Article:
In an email to staff last week, Fox News’s Lachlan Murdoch announced that the network won’t be reopening its offices until Labor Day. “The health and safety of our workforce has remained my priority,” Murdoch wrote. “With that as the guiding principle, we are deferring our next possible phase one reopening date to no earlier than September 7, immediately after Labor Day.”
Murdoch and Fox aren’t doing anything out of the ordinary. Many businesses, including The New York Times, have made a similar decision to keep offices closed until at least Labor Day. When it comes to its employees, Fox News is following the science by restricting indoor gatherings. Lachlan Murdoch’s 90-year-old father and boss, Rupert Murdoch, was vaccinated against Covid-19 late last year—again, nothing out of the ordinary. The elder Murdoch wrote that he “strongly [encouraged] people around the world to get the vaccine as it becomes available.”
When it comes to its viewers, however, Fox News has been doing something very different. The network has been the epicenter of Covid denialism for much of the last year. In the early days of the pandemic, the network’s hosts insisted that the virus was a desperate attempt to “bludgeon Trump with a new hoax” and that the damage it could inflict was not “even a fraction of the magnitude of the common flu.” Its early coverage portrayed Donald Trump as a daring, fearless leader in command of the situation.
Now, with the virus slowly being brought under control, the network’s opinion side has begun raising bogus concerns about the vaccine. And no one has done more to advance vaccine skepticism on the network than Tucker Carlson.
Carlson led his Monday night program, the most popular on cable news, with a sinister segment that falsely suggested there were a vast number of unknown risks involved in vaccinations. “Don’t dismiss those questions from anti-vaxxers,” he said. “Don’t kick people off social media for asking them. Answer the questions.”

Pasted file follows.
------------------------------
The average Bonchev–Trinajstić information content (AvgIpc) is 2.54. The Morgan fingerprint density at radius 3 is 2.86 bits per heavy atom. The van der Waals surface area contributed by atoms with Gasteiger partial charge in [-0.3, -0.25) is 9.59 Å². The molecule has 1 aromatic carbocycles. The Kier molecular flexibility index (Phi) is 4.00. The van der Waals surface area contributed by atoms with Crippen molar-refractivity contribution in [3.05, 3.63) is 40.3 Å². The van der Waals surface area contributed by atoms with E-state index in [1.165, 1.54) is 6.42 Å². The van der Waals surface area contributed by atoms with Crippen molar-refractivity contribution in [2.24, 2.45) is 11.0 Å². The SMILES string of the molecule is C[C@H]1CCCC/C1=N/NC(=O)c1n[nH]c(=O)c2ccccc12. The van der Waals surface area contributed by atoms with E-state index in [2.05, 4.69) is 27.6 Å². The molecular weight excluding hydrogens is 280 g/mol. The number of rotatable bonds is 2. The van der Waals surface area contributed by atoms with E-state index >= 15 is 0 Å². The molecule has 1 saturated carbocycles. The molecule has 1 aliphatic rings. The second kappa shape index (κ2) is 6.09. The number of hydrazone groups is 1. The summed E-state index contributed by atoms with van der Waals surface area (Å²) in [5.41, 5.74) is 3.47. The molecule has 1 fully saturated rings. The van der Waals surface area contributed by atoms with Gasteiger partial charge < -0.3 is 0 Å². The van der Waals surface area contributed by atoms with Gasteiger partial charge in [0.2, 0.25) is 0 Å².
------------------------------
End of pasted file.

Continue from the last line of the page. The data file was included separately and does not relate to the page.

“It turns out there are things we don’t know about the effects of this vaccine—and all vaccines, by the way. It’s always a trade-off,” he continued, slipping into full-on anti-vax mode. Late last year, he suggested that the vaccinations were a Democratic conspiracy.
This is Carlson’s preferred, slimy schtick. He affects a forced innocence. There are legitimate concerns about the safety and efficacy of the vaccines, he says, but the media, Big Tech, the Democrats are shutting down an honest debate. “Democrats believe vaccines are the answer to everything. ‘Shh. Don’t ask questions. Just take the shot,’” he said, late last year. In February, he claimed that “from the moment that coronavirus vaccine arrived, the most powerful people in America worked to make certain that no one could criticize it.”
Carlson admits he doesn’t have all the answers, of course—all he wants is an honest debate, something his critics will never allow.
This is the same narrative Carlson pushes on cancel culture. Here, too, the insidious power of the left, Big Tech, and the media combine. Many honest people like Carlson have questions that aren’t being answered; all they want is a debate. But instead, they are mercilessly canceled. The evil forces won’t rest until all of their critics are silenced. After all, if they’ll come for Dr. Seuss, they’ll come for you, too.
In this version of reality, nothing you read or see can be trusted—except, that is, for Tucker Carlson, a champion of all the people fed up with being told what to do and say and think. Thankfully, they have a frozen-food heir with a perennially pursed lip to turn to.
Carlson is making vaccines a part of his larger cultural narrative. This is profoundly cynical and could have life and death consequences for his viewers. It’s also cowardly—Carlson is hiding behind the pretext of “just asking questions,” allowing him to deny that he has any insidious intent at all.
It’s all bullshit, of course. Despite Carlson’s claims, there is conclusive evidence that the vaccines are safe for the vast majority of people. If a debate is being shut down, it’s because having one isn’t necessary. Carlson isn’t even trying to have one. It’s not like his show features public health experts debating vaccine science. Last week, his show featured Alex Berenson, a former journalist and thriller writer who has risen to prominence as a Covid truther.
Carlson is hardly alone on Fox, whose coverage of the vaccine has shifted markedly since Joe Biden became president. Laura Ingraham hosted Robert F. Kennedy Jr., the anti-vax king, on her podcast last month; Sean Hannity has admitted he has “doubts” about the vaccine. These hosts are well positioned to talk to actual public health experts and to provide their viewers with the truth about vaccines, which no one is suppressing. They invite cranks on instead.
There is little doubt, however, that they will all receive their shots when the time comes—even if they will conceal that fact from their viewers.